Counter-terrorism special forces assemble near the scene of the attack at London Bridge (Dan Kitwood/Getty Images)

The next day, an emotional concert organised by Ariana Grande took place in Manchester to honour the victims of the bombing at her concert.

Stars including Robbie Williams, Miley Cyrus, Liam Gllagher and Ariana herself took to the stage in a moving tribute to those who had been affected by the attack.

Ariana Grande performing during the One Love Manchester benefit concert (Dave Hogan for One Love Manchester/PA Wire)

On June 8, the UK went to the polls. Late night projections predicted a hung parliament, with Theresa May’s plan to increase her majority backfiring.

A Labour surge under Jeremy Corbyn saw the Tories lose their parliamentary majority, while still remaining the largest party.

The SNP lost 21 seats, including those of big names Alex Salmond and Angus Robertson.

It left May relying on the DUP to bolster her government.

Theresa May and husband Philip (Chris J Ratcliffe/Getty Images)

A devastating blaze tore through London’s Grenfell Tower in the early hours of June 14, causing 71 deaths.

The fire led to checks on cladding used on high rises across the country, while the Prime Minister was criticised for ‘lacking empathy’ in the aftermath.

Smoke rises from Grenfell Tower after a huge fire engulfed the 24 storey residential block in West London (Leon Neal/Getty Images)

On June 19, a van was driven into pedestrians near Finsbury Park Mosque in London. At least eight people were injured.

Nicola Sturgeon told Holyrood on June 27 that her plans for an independence referendum would be temporarily put on hold, but later said that another vote would ‘likely’ be held before 2021.

Six people were charged on June 28 for criminal offences relating to the Hillsborough disaster of 1989.



The first ever TRNSMT festival took place on Glasgow Green over the first weekend of the month. Radiohead, Kasabian and Biffy Clyro headlined the three-day event.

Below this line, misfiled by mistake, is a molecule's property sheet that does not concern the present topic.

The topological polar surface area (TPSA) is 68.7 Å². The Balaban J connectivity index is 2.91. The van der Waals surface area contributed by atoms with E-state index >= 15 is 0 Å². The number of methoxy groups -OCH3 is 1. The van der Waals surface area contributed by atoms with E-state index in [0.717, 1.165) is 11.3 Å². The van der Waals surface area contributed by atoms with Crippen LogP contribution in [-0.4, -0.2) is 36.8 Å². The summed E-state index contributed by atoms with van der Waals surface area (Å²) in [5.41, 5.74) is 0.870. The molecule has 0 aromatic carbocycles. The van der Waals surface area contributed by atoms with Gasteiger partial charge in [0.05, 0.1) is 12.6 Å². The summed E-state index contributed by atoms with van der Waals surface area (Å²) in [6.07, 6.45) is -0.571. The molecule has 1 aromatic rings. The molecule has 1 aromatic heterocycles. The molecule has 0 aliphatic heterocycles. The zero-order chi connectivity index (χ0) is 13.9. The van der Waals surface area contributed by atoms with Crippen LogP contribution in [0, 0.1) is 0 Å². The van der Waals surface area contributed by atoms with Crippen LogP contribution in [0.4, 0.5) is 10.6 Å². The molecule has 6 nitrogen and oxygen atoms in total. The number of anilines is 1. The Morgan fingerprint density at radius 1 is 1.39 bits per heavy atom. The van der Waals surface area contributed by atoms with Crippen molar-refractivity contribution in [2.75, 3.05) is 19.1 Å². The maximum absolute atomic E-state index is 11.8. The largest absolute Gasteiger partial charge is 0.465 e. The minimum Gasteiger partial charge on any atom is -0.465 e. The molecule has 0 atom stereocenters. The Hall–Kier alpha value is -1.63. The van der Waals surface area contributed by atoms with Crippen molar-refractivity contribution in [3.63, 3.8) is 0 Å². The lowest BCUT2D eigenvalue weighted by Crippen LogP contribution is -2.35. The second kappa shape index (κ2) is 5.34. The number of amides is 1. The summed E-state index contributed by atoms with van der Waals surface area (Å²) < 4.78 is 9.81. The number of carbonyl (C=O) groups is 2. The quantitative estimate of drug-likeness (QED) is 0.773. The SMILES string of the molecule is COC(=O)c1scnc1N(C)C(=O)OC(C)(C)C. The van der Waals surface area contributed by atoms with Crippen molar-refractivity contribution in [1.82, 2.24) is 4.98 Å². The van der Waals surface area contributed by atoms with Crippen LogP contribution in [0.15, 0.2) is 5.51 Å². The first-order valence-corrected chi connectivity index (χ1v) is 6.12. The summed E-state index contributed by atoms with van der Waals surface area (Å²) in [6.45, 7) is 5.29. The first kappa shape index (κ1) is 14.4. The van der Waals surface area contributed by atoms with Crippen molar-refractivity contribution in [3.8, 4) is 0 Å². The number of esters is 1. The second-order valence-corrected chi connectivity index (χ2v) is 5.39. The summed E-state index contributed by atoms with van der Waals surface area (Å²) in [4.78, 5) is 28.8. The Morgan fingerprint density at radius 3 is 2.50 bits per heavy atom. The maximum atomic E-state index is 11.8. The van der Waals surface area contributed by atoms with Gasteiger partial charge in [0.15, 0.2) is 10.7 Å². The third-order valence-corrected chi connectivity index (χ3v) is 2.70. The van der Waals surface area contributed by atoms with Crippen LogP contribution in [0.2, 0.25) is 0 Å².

On July 4, Rangers crashed out of the Europa League after suffering a 2-0 defeat to Progres Niederkorn of Luxembourg, a result considered by many as the worst in their history.

Former Rangers manager Pedro Caixinha (Ian MacNicol/Getty Images)

After a widespread campaign and debates over the best interests of Charlie Gard, the severely ill baby died on July 28. The case attracted attention from across the world, including offers of help from President Trump.

Charlie’s parents had wanted to try experimental treatment in the US, with courts supporting Great Ormond Street Hospital’s position that further treatment would be futile and prolong suffering.



Far-right white nationalists gathered in Charlottesville, USA on August 11 for a mass rally and were met by anti-fascist counter protestors. A state of emergency was declared as violence flared, and a woman was killed by a car that rammed into anti-racism protestors.

Big Ben fell silent for repairs on August 21, with the bell not expected to chime again until 2021.

In late August, parts of the US were battered by Hurricane Harvey, with thousands seeing their homes damaged.

On August 26, semi-retired boxer Floyd Mayweather defeated UFC star Conor McGregor in a boxing match worth hundreds of millions of dollars.

Floyd Mayweather Jr. and Conor McGregor face off (Mike Lawrie/Getty Images)

The Queensferry Crossing opened to traffic on August 30, before being closed for the following weekend to allow 50,000 people to walk across. It was officially opened by The Queen on September 4.

Queensferry Crossing walkers from above

This amazing aerial footage by Airborne Lens shows some of the walkers heading out on their historic walk across the new Queensferry Crossing yesterday.Read more here:

Posted by The Sunday Post on Sunday, 3 September 2017


There was more bad weather in the US, with southern states feeling the full force of Hurricane Irma at the beginning of the month.

The Sunday Post revealed the harrowing story of the children of Smyllum Park orphanage on September 10.  Our investigation found that up to 400 children had been buried in an unmarked grave, with several allegations of abuse against the nuns who ran the Lanarkshire home.

Our investigation centres on the Smyllum Park home in Lanarkshire
Our investigation centred on the Smyllum Park home in Lanarkshire

On September 14, it was announced that the Duke and Duchess of Cambridge were expecting their third child.

September 15 saw thirty people injured in an explosion at Parsons Green tube station in London, caused by a crude ‘bucket bomb’.